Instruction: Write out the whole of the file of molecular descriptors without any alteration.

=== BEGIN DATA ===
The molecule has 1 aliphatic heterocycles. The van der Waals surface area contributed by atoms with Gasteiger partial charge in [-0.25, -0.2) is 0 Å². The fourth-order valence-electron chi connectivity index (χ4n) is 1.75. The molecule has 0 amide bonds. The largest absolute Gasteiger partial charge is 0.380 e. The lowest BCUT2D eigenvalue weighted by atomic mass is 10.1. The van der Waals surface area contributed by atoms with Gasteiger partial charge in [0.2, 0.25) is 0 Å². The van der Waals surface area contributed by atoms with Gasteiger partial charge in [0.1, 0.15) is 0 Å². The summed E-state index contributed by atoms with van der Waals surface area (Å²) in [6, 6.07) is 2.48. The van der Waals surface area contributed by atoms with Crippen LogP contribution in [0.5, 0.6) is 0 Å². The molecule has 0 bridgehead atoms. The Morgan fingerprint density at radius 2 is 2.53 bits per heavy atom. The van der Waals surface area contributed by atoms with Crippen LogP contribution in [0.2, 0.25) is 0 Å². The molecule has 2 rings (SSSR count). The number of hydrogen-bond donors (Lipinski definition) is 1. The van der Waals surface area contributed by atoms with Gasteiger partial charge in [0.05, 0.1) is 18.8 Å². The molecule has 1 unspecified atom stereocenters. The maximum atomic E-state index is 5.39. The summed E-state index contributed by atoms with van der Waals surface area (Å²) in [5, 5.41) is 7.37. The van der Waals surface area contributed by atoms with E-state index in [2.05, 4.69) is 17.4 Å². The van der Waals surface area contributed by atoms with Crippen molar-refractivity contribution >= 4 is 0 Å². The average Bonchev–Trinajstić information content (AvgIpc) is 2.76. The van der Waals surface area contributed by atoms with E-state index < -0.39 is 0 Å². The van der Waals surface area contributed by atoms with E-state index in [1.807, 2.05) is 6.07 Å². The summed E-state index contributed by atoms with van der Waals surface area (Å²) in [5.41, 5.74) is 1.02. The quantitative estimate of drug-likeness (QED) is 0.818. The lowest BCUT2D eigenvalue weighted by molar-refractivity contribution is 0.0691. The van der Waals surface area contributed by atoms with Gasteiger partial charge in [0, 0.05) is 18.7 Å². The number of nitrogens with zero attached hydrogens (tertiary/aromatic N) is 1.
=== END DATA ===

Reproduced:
The molecule has 1 aliphatic heterocycles. The van der Waals surface area contributed by atoms with Gasteiger partial charge in [-0.25, -0.2) is 0 Å². The fourth-order valence-electron chi connectivity index (χ4n) is 1.75. The molecule has 0 amide bonds. The largest absolute Gasteiger partial charge is 0.380 e. The lowest BCUT2D eigenvalue weighted by atomic mass is 10.1. The van der Waals surface area contributed by atoms with Gasteiger partial charge in [0.2, 0.25) is 0 Å². The van der Waals surface area contributed by atoms with Gasteiger partial charge in [0.1, 0.15) is 0 Å². The summed E-state index contributed by atoms with van der Waals surface area (Å²) in [6, 6.07) is 2.48. The van der Waals surface area contributed by atoms with Crippen LogP contribution in [0.5, 0.6) is 0 Å². The molecule has 0 bridgehead atoms. The Morgan fingerprint density at radius 2 is 2.53 bits per heavy atom. The van der Waals surface area contributed by atoms with Crippen LogP contribution in [0.2, 0.25) is 0 Å². The molecule has 2 rings (SSSR count). The number of hydrogen-bond donors (Lipinski definition) is 1. The van der Waals surface area contributed by atoms with Gasteiger partial charge in [0.05, 0.1) is 18.8 Å². The molecule has 1 unspecified atom stereocenters. The maximum atomic E-state index is 5.39. The summed E-state index contributed by atoms with van der Waals surface area (Å²) in [5, 5.41) is 7.37. The van der Waals surface area contributed by atoms with E-state index in [2.05, 4.69) is 17.4 Å². The van der Waals surface area contributed by atoms with Crippen molar-refractivity contribution >= 4 is 0 Å². The average Bonchev–Trinajstić information content (AvgIpc) is 2.76. The van der Waals surface area contributed by atoms with E-state index < -0.39 is 0 Å². The van der Waals surface area contributed by atoms with E-state index in [1.807, 2.05) is 6.07 Å². The summed E-state index contributed by atoms with van der Waals surface area (Å²) in [5.41, 5.74) is 1.02. The quantitative estimate of drug-likeness (QED) is 0.818. The lowest BCUT2D eigenvalue weighted by molar-refractivity contribution is 0.0691. The van der Waals surface area contributed by atoms with Gasteiger partial charge in [0, 0.05) is 18.7 Å². The number of nitrogens with zero attached hydrogens (tertiary/aromatic N) is 1.